The first organised IRA action against the British Army in 1919 since the Rising was followed by the first revenge raids, 100 years ago this month.
For much of 1919, IRA activity involved capturing weaponry and freeing republican prisoners, while the Irish parliament in Dublin set about building a state. In September, the British government outlawed Dáil Éireann and Sinn Féin, and the conflict intensified.
The first organised action against British military forces since the 1916 rising took place at Fermoy on Sunday, 7 September 1919.
It was carried out by the IRA’s Cork No. 2 Brigade under the command of Liam Lynch (pictured, inset). Their objective was an armed party of British soldiers who passed through the town of Fermoy every Sunday, their church being about half a mile from their barracks.
The aim of the ambush, as with most such operations in 1919, was to capture badly-needed weapons. The decision to mount the attack was a daring one given the overwhelming numbers of British forces in the garrison town of Fermoy and the fact that the Volunteers were armed only with revolvers. The operation was authorised on condition that Lynch would disarm the British soldiers without causing casualties.
Approximately twenty-five volunteers from Fermoy company, armed with just six revolvers between them, assembled in groups of two and three, remaining well spread out to avoid attracting attention.
Another group was detailed to collect the rifles and transfer them to cars parked nearby, while the remainder were to close in from the rear. Any Volunteers who were unarmed carried short clubs hidden on their person.
A whistle blast began the assault. Liam Lynch called on the soldiers to surrender but they immediately resisted. The attackers rushed them, shots were fired and for a minute or two there was a confused struggle. A soldier swinging a rifle butt at Lynch was shot dead while three others were wounded.
When the soldiers were finally overpowered their rifles were taken from them and piled into two cars. Both cars headed out the Tallow road while the remaining Volunteers scattered on foot.
Shortly afterwards a bugle call at the barracks raised the alarm and within minutes two lorry loads of British military were speeding out the Lismore road in pursuit. However, a mile and a quarter from the town, two trees on the road side had been partly sawn through and then held in position by ropes. The moment the cars carrying the rifles passed, the trees came down with a crash thereby forcing the pursuers to make a detour and lose the trail. At Kilmagner, five miles from Fermoy, the rifles were taken to a pre-arranged spot and safely concealed.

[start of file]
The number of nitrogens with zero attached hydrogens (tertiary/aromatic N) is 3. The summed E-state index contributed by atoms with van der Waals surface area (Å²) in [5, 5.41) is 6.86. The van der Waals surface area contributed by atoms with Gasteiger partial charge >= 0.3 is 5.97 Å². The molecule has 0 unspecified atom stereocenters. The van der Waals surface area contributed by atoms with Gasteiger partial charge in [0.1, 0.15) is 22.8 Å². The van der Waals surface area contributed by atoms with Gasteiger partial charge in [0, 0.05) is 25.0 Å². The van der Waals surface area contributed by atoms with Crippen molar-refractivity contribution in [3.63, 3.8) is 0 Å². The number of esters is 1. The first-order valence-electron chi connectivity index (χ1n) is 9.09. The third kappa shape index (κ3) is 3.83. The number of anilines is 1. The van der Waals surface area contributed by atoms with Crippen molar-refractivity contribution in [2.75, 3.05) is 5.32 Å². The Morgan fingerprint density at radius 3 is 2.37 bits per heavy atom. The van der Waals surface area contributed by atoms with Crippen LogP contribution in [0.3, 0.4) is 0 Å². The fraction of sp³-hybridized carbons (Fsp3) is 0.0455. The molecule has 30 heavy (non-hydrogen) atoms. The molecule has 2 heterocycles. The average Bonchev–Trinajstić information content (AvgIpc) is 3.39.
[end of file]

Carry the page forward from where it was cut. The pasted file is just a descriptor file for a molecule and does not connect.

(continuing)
Parties of military in lorries scoured the countryside, cars were held up and many people questioned. Two days later the district was proclaimed a military area.
On the Monday night following the raid a large party of soldiers from the British garrison at Fermoy descended upon the town. They smashed the windows in most of the shops in Pearse Square, MacCurtain Street and Patrick Street and looted the contents.
The following night the troops were confined to barracks, but on the Wednesday night they assembled again but found a large crowd of residents waiting for them in Emmet Street. Armed with sticks, stones and other weapons, the local people attacked the soldiers so furiously that they were driven back to their barracks. Many citizens barricaded their homes and premises and prepared to defend them against further attack.
The Fermoy reprisals were the first such revenge raids by the British Army, and many worse were to follow once the Black and Tans and Auxiliaries were introduced.